|Stafford owners â€˜irateâ€™ at Kennel Club post
The Kennel Club had to rapidly pull a social media post featuring a blue Staffordshire Bull Terrier puppy after irate breeders complained about the use of this type to promote the breed.
In the post it said, â€˜Meet Astro the Staffordshire Bull Terrier puppy! Why do you (love) the breed? Get involved and share photos of your Staffordshire Bull Terrier in the comments below.â€™
Linda McCulloch complained about the post and she told OUR DOGS, â€˜Nearly 80% of our puppy registrations are poorly bred blues like that puppy.
â€˜Many of their parents are not DNA tested for L2-HGA and HC, 2 hereditary conditions, when DNA tests have been in place over 12 years.
â€˜The blue breeders are charging Â£2,000 to Â£2,500, double the price of a well bred, fully tested puppy. Then the KC post that picture of what a Stafford puppy looks like!â€™
She went on to point out, â€˜I should add that blue in Staffords is a dilute gene, the breed is now swamped in to the detriment of our traditional colours.â€™
On social media there was a similar reaction with one poster writing, â€˜What chance has the breed got when the kennel club itself chooses to promote the breed with that.... Just paying into the peddlersâ€™ pockets.â€™
There were similar complaints made against the KC earlier this year when they used a blue French Bulldog in a social media post.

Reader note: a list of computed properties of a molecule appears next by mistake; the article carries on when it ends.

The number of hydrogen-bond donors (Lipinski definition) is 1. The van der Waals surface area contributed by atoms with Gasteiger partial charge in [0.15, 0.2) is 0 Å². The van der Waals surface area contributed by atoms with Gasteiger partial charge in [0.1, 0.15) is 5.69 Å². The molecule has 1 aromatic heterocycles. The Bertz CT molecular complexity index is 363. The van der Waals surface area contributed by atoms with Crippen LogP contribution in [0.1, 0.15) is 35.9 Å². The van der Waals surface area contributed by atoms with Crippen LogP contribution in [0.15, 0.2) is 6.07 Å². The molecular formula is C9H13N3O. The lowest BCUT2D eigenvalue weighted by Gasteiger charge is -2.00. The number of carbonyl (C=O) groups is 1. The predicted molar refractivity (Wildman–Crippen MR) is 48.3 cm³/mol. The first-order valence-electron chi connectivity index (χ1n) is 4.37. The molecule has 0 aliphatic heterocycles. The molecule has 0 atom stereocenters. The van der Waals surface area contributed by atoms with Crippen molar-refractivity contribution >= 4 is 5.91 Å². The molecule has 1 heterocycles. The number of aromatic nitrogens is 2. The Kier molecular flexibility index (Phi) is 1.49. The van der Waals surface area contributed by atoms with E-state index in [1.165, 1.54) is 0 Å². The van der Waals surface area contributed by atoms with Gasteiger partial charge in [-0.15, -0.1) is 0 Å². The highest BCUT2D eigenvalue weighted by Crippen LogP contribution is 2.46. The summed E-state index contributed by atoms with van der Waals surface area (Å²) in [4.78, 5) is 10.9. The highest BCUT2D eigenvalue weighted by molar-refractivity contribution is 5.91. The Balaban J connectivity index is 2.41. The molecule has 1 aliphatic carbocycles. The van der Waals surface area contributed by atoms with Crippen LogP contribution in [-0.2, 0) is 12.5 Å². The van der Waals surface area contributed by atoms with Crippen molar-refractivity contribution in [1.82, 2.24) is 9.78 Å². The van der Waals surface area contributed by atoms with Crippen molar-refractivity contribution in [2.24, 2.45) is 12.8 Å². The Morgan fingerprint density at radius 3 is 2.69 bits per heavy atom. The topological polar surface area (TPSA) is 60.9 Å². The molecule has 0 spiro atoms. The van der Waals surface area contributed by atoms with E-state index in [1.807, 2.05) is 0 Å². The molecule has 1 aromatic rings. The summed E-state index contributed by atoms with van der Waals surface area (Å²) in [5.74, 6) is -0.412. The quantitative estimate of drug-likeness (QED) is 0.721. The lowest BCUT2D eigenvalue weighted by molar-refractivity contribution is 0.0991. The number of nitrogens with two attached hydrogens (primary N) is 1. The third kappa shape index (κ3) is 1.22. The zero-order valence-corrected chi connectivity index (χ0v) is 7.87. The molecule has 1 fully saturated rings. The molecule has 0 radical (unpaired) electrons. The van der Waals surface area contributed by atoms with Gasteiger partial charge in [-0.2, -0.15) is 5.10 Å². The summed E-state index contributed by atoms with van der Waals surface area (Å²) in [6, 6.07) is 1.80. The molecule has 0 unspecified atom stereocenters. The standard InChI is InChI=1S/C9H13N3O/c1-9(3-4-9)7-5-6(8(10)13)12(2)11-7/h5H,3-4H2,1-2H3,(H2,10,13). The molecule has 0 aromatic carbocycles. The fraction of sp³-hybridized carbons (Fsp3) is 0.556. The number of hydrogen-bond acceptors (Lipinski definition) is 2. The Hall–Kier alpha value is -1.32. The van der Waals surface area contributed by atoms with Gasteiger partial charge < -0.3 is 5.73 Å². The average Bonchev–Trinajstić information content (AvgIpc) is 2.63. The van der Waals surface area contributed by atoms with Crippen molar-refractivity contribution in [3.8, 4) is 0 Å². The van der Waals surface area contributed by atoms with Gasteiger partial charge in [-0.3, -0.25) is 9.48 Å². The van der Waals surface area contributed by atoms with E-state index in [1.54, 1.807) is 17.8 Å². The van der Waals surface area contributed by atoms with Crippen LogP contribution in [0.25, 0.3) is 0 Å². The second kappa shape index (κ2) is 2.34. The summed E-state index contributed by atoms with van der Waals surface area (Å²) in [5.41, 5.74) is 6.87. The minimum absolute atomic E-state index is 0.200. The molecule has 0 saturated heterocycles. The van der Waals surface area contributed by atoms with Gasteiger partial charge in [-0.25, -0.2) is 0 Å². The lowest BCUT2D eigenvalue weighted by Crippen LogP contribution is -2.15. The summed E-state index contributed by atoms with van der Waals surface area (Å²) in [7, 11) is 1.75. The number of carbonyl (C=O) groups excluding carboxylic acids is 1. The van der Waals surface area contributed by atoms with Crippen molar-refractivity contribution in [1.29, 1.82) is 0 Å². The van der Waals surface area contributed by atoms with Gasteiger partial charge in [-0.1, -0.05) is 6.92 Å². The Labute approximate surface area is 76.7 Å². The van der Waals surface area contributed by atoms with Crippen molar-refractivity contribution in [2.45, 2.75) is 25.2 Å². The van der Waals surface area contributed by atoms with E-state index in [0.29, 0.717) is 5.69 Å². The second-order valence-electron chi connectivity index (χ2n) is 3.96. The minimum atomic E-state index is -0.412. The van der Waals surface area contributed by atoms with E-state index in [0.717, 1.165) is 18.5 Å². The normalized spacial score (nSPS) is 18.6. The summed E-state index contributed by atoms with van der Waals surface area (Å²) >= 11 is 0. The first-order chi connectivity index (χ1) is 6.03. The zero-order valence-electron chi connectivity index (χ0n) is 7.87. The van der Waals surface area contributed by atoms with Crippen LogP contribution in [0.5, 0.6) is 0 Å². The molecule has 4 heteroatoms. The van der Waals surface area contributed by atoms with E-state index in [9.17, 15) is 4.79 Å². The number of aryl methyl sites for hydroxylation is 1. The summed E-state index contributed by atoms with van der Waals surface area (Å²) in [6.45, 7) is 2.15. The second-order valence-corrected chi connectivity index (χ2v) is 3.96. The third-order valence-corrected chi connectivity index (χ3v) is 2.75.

Linda Hall told OUR DOGS, â€˜I was very dismayed to see an image used by the Kennel Club to portray our breed on a thread on the KCâ€™s own official social media page that is not representative of our breed.
â€˜Given the fact it was a thread specifically for the Staffordshire Bull Terrier, the least the member of staff could have done was to use an image of a breed standard dog or puppy.
â€˜Whilst blue is in the breed standard, it is not an actual colour but a dilute, a recessive gene, even more upsetting is the image used has poor breed conformation, apart from the fact the KC missed an opportunity to promote breed specific health testing and eye screening.
â€˜The KC are fully aware of the horrendous issues we have in the breed from the explosion of blue breeding and I fail to see why they could not have used an image that meets the standard! They already have an excellent example on file - the one they used in the updated Illustrated Breed Standards Publication.â€™
Helen Reaney, the Breed Council Secretary, wrote to the KC and she said in her letter, â€˜Dear Kieran, I hope that you are well. Further to my message to you last night I now write to you in my capacity as Breed Council Secretary along with Notts & Derby SBT Secretary just to save time.